and "fine and coarse gold is everywhere found, on its western slopes
from Rock Creek in the south to Cariboo in the north" It is the longest stretch of continuous inland gold bearing country yet discovered in
the world.
In reading the returns of the daily labours of the miners, as well in
my former letters as in this one, you will be surprised to find no mention
made of small earnings: None are low, while all are high—which, without explanation would induce a doubt as to the accuracy of my reports.
The omission looks certainly as if the miners' " geese were all swans."
The fact is, we never hear of the low earnings. They are never reported ; and, on a broad view of the actual circumstances at present attaching to British Columbia mining, I may assert that there are no low earnings. Here is exactly how the matter stands:—Some of the Chinamen,
while serving their novitiate, are satisfied with such poor diggins as yield
only $1 to $2 a day, but they are soon forced by their task-masters, who 126
paid their expenses from China and San Francisco, and for whose benefit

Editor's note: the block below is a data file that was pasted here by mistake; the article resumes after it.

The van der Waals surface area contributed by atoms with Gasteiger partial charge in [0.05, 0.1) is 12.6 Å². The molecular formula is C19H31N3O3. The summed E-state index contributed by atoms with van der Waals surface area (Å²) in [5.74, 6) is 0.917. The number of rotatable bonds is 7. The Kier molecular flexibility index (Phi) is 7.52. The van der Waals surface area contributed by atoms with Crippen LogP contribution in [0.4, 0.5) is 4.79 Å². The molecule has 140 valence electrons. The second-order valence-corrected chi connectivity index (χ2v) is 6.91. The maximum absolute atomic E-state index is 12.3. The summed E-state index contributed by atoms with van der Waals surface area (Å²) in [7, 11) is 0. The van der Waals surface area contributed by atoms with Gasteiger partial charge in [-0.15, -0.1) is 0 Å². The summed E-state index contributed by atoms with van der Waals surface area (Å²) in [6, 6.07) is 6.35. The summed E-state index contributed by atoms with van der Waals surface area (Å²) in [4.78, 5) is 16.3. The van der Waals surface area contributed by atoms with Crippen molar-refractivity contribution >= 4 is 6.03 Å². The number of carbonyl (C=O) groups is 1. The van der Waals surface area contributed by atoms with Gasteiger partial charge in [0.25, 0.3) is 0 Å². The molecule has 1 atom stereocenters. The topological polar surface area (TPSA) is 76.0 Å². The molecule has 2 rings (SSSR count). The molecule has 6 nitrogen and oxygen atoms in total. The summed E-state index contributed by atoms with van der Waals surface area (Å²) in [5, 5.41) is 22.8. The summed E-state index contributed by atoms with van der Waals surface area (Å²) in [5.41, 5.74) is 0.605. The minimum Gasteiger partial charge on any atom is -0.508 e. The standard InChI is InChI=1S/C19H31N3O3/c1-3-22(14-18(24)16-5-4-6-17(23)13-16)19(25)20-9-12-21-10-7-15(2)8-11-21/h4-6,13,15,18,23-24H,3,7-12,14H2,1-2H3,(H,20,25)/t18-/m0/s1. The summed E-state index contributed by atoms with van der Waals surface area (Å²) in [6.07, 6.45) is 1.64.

they labour, and who tax them both for the payment of these expenses
and for a profit on the venture, to abandon such poor diggings for richer.
And as. to. white miners, not one of them will work for the small earnings I have, mentioned. If a miner cannot fall upon a rich " claim," he
will hire himself to other more fortunate claim owness, who will, pay him
from $5 to $10 a day, according to location and circumstances. In this,
way it comes that no poor diggings are worked. The surface of the
mineral region is being "skimmed"—not efficiently worked. In the
foregoing sketch I have-confined my observations to such portions of the
country as have been proved to be auriferous. To give a perfect deeorip*'
tion of the gold field is out of the question, In fact, much of it is stil
undiscovered, and must continue unexplored in a country of such dimensions as British Columbia, extending over five- degrees of latitude, and